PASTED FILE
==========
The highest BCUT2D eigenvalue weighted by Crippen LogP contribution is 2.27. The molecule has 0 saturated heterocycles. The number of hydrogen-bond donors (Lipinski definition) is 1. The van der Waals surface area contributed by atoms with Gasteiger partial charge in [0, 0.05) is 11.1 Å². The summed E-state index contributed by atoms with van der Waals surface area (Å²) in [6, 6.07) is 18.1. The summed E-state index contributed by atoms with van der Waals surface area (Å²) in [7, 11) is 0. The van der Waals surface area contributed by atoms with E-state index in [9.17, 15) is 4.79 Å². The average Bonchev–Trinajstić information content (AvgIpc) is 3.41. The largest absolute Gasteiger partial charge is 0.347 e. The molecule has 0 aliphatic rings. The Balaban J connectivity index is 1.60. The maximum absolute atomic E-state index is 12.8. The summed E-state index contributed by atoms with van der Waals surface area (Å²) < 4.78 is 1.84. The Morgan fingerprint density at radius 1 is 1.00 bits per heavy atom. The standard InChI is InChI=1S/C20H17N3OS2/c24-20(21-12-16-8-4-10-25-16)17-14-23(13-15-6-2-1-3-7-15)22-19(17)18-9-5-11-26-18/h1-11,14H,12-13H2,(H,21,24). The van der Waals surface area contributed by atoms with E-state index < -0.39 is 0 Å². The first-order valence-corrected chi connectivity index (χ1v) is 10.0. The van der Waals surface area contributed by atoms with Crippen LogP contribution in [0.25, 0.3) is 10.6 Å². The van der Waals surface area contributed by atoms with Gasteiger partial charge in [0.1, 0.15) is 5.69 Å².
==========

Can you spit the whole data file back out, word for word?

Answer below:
The highest BCUT2D eigenvalue weighted by Crippen LogP contribution is 2.27. The molecule has 0 saturated heterocycles. The number of hydrogen-bond donors (Lipinski definition) is 1. The van der Waals surface area contributed by atoms with Gasteiger partial charge in [0, 0.05) is 11.1 Å². The summed E-state index contributed by atoms with van der Waals surface area (Å²) in [6, 6.07) is 18.1. The summed E-state index contributed by atoms with van der Waals surface area (Å²) in [7, 11) is 0. The van der Waals surface area contributed by atoms with E-state index in [9.17, 15) is 4.79 Å². The average Bonchev–Trinajstić information content (AvgIpc) is 3.41. The largest absolute Gasteiger partial charge is 0.347 e. The molecule has 0 aliphatic rings. The Balaban J connectivity index is 1.60. The maximum absolute atomic E-state index is 12.8. The summed E-state index contributed by atoms with van der Waals surface area (Å²) < 4.78 is 1.84. The Morgan fingerprint density at radius 1 is 1.00 bits per heavy atom. The standard InChI is InChI=1S/C20H17N3OS2/c24-20(21-12-16-8-4-10-25-16)17-14-23(13-15-6-2-1-3-7-15)22-19(17)18-9-5-11-26-18/h1-11,14H,12-13H2,(H,21,24). The van der Waals surface area contributed by atoms with E-state index < -0.39 is 0 Å². The first-order valence-corrected chi connectivity index (χ1v) is 10.0. The van der Waals surface area contributed by atoms with Crippen LogP contribution in [0.25, 0.3) is 10.6 Å². The van der Waals surface area contributed by atoms with Gasteiger partial charge in [0.1, 0.15) is 5.69 Å².